Summer heat and finding tinto de verano!

TINTO DE VERANO: Helped us to deal with the summer heat.

IN the old days summer got hot too. Air conditioning was as common as 500 Egyptian girls fanning you (pure fantasy). 

The most important apparatus to keep us cool was the sea. A late night dip and leaving the salt on you helped. Some of the more erudite just wet their sheets and rolled around on them. The rich could afford fans. For public relief, fans were as common as hens’ teeth. All sexes used hand fans while awake. In the night we all suffered miserably but drank copious amounts of ice-cold beer in the morning.

Next day grumpy was a fact of summer life. One didn’t usually approach anyone else before noon. Even then it was dodgy and that could metamorphosis into downright dangerous. Tinto de verano hadn’t been invented yet. 


The first I had was with an Oxford professor of the Spanish language and his son, a Canadian professor, who spoke an ancient Spanish tongue that no one here had ever heard. I never knew what he said. His one glowing accolade was his knowledge of mixing ice-cold Casera with cold red wine, and knocking back two or three glasses before you spoke to anyone else at the table. 

‘Civilized’ I called it, and drank in complete veneration and reverence.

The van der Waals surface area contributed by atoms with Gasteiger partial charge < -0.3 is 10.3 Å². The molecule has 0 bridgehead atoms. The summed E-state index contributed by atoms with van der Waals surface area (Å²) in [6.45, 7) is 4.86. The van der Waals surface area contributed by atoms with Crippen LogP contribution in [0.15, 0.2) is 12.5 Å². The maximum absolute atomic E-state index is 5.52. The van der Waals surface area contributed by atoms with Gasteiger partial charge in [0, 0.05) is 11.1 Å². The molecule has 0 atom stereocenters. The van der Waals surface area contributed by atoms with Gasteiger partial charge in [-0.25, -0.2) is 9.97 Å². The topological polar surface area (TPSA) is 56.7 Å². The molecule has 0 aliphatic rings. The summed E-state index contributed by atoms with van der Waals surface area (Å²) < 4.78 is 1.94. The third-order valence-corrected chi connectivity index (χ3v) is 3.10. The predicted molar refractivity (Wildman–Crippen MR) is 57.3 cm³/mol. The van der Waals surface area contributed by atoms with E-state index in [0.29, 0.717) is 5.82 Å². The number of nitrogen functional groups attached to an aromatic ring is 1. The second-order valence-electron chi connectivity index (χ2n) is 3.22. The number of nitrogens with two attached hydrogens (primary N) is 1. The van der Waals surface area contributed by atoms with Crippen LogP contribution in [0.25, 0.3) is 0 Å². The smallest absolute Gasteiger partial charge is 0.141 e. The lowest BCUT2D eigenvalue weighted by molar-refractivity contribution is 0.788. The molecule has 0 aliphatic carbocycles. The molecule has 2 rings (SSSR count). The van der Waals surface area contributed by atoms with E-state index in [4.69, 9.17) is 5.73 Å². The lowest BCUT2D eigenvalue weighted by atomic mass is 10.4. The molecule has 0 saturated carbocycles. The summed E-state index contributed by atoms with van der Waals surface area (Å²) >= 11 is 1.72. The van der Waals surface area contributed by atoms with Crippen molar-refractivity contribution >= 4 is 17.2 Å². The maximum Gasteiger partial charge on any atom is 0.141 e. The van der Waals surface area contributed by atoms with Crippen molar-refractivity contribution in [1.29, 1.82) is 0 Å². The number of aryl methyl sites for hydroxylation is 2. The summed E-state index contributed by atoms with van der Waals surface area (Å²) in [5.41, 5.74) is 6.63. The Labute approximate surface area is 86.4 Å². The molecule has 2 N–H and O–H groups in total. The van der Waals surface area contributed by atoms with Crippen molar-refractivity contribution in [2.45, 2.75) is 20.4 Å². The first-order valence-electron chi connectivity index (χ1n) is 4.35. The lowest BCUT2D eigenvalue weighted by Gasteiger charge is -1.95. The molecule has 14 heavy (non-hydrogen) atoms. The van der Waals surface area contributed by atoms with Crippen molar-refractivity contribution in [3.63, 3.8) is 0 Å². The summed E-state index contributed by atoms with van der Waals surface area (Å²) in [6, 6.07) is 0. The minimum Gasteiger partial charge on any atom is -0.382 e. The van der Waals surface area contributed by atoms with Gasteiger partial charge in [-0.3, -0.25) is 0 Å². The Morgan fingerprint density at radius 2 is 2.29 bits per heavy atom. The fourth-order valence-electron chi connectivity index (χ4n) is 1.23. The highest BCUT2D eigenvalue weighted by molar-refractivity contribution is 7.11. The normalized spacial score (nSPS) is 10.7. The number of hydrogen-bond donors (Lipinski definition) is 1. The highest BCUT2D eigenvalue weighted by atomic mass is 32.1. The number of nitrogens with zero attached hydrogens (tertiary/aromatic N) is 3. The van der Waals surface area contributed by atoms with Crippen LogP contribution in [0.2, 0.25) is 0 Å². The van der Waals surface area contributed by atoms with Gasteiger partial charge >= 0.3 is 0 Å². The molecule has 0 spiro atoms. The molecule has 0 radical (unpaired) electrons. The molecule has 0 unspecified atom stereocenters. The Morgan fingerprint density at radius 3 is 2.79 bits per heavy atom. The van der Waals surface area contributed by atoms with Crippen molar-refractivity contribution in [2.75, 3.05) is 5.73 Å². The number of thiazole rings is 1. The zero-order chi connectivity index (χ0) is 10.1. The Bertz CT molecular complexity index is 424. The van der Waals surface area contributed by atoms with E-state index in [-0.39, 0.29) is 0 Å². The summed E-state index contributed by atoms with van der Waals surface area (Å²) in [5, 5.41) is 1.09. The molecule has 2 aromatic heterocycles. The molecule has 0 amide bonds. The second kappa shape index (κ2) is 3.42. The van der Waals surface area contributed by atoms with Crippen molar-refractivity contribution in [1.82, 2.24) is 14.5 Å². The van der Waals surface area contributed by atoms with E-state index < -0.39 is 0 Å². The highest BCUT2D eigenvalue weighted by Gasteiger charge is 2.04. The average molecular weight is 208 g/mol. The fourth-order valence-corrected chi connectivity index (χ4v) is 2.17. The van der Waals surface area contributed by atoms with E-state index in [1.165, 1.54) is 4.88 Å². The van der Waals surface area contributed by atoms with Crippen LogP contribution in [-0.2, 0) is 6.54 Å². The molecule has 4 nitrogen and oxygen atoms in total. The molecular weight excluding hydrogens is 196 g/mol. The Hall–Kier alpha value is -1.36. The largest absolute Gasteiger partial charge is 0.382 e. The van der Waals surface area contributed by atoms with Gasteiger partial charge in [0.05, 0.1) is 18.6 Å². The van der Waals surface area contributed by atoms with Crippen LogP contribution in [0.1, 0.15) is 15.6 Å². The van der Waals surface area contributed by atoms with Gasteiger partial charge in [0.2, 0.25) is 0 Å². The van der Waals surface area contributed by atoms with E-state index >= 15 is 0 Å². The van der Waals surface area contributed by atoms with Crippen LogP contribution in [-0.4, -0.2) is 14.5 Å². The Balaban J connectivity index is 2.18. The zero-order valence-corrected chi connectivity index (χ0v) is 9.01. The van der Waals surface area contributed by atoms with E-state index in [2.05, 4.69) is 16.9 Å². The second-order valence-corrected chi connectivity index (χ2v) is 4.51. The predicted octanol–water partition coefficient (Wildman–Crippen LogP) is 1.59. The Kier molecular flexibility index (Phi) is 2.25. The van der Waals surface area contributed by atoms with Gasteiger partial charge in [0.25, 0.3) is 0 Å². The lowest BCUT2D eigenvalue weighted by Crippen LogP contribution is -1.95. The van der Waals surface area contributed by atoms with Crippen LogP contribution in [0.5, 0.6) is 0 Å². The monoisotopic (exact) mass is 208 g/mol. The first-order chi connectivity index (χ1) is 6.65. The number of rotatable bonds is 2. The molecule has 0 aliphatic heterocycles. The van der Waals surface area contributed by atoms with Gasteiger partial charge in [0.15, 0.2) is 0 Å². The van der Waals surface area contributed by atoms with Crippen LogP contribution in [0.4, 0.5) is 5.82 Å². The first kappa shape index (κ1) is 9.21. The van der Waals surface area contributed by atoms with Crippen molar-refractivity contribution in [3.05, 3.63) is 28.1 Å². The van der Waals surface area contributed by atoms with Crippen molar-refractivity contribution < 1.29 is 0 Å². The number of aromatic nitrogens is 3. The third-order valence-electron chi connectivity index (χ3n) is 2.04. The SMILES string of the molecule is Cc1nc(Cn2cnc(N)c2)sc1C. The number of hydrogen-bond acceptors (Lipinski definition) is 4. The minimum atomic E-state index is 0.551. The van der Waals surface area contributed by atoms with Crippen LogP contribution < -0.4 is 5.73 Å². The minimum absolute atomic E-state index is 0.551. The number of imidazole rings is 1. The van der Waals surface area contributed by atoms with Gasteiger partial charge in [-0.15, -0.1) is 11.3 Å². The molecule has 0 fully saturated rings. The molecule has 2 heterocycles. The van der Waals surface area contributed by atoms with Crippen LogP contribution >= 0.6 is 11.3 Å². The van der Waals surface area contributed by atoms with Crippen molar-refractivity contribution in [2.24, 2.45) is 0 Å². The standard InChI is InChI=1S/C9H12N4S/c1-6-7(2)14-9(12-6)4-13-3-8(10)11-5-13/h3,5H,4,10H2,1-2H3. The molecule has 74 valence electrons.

There were plenty of near drownings then, as the visiting Spanish from the distant hills couldn’t swim. When they did pluck up enough courage to wade on the edges they never understood waves and were soon bowled over. Pandemonium followed. 

Even though they were splashing about in no more than four inches of water, their screaming and flaying alerted the entire beach.

The occurrence was so frequent that our table took turns at rescuing the unfortunate. 

Although some tough guys from the hills became confrontational when being saved by a female who did nothing more than making them stand up. 

Then the fierce shouting and crying would stop and off they’d rush to the bar for some real liquid condolence, fervently attesting to all within listening distance that what they had seen never happened.

Back to lunch we’d go so as to not make an incident about it. We had other fish to eat and unimportant conversations to complete. 

The real excitement came when pods of dolphins came leaping and bouncing their way toward Gibraltar. Almost everyone bolted to attention and rushed to the beach to witness the spectacle. Then back to the tables to discuss politicians I had never heard of doing the most paltry of adventurous things and. 

Well, thank God for tinto de verano.



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